According to tradition, Hot Cross Buns originated on Good Friday in 1361 at St Alban’s Abbey in Hertfordshire, north of London, where the monks gave them to the poor people who came there on that holy day. Each bun is marked with the shape of a cross to symbolize Christ’s suffering and crucifixion. Some say that the dried fruit in the bun represents the nails of the crucifixion.
- 2 1/4 teaspoons yeast
- 3/4 cup warm milk
- 1/4 cup plus 1 teaspoon sugar (I used coconut sugar)
- 3 1/4 to 3 1/2 cups all-purpose flour
- 1 teaspoon cinnamon
- 1/2 teaspoon allspice
- 1/2 teaspoon nutmeg
- 1 teaspoon salt
- 4 tablespoons unsalted butter, softened
- 2 large eggs, room temperature (I sent one of the kids out to the chicken coop!)
- 3/4 cup currants (I used raisins – can also substitute some currants for candied peel)
- 2 teaspoons grated orange zest
For the glaze:
- 1 large egg
- 1 tablespoon milk
For the frosting (optional):
- 1 1/2 teaspoons milk
- 1/2 cup powdered sugar
Whisk the dry ingredients: In a large bowl or the mixing bowl of an electric mixer, vigorously whisk together 3 cups of the flour (reserving additional flour for later step), the salt, spices, and 1/4 cup of sugar.
Make the dough: Create a well in the flour and add the foamy yeast and milk mixture, softened butter, eggs, and the remaining milk. Using a wooden spoon or the paddle attachment of your mixer, mix the ingredients until well incorporated. The mixture should be quite sticky. Add in the currants, optional candied peel, and orange zest.
Knead the dough, adding more flour as needed: If you are using a stand mixer, switch to the dough hook attachment and start to knead on low speed. (If not using a mixer, use your hands to knead.) Slowly sprinkle in additional flour, a tablespoon at a time, kneading to incorporate after each addition, until the flour is still slightly tacky, but is no longer completely sticking to your fingers when you work with it. Total kneading time should be about 7 minutes in a mixer or 10 minutes by hand.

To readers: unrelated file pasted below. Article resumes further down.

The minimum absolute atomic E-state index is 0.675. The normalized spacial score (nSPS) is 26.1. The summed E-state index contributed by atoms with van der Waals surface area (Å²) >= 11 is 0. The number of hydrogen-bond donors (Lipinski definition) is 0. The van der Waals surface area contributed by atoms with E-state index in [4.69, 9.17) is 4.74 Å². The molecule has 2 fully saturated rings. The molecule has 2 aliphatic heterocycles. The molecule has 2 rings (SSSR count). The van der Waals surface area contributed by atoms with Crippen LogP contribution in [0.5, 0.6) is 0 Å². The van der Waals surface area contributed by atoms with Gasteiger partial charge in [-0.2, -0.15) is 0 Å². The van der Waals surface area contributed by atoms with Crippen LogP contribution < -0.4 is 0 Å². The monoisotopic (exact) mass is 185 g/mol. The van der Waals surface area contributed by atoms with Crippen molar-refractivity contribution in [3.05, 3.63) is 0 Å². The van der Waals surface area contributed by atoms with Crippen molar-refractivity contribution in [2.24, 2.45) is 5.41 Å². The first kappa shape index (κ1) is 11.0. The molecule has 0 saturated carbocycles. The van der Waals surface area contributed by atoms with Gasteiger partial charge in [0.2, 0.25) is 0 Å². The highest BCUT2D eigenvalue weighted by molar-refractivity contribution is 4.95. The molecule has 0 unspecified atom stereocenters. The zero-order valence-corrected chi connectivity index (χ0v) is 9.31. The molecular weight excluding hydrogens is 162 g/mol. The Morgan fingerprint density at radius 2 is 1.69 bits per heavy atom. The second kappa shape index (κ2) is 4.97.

Let sit 30-40 min (second rise): Let the dough mounds sit at room temperature (or warm place) to rise again, until the mounds have doubled in volume, about 30-40 minutes.
Preheat oven to 400°F.
Brush with egg wash: Prepare egg wash by whisking together one egg and a tablespoon of milk. If you want, you can score the top of the buns with a knife in a cross pattern. You will want to make fairly deep cuts, for the pattern to be noticeable after they’re done. Using a pasty brush, brush on the egg wash over the dough mounds. The egg wash will give them a shiny appearance when cooked.
Make and pipe frosting in cross pattern on buns: To paint a cross on the top of the buns, wait until the buns have cooled (or the frosting will run). Whisk together the milk and the powdered sugar. Keep adding powdered sugar until you get a thick consistency. Place in a plastic sandwich bag. Snip off a small piece from the corner of the bag and use the bag to pipe two lines of frosting across each bun to make a cross.
You can make the cross on the top of the buns in the following five ways as mentioned by Jennifer Gregory Miller in a comment on Hot Cross Buns – A History over at Catholic Cuisine:
2. With scissors, snip cross pattern on top of shaped buns before rising.
3. Apply flour-and-water paste cross after rising but before baking.
4. Make cross by using uncooked dough, and place on risen bun.
5. Make a cross on risen dough out of candied peel.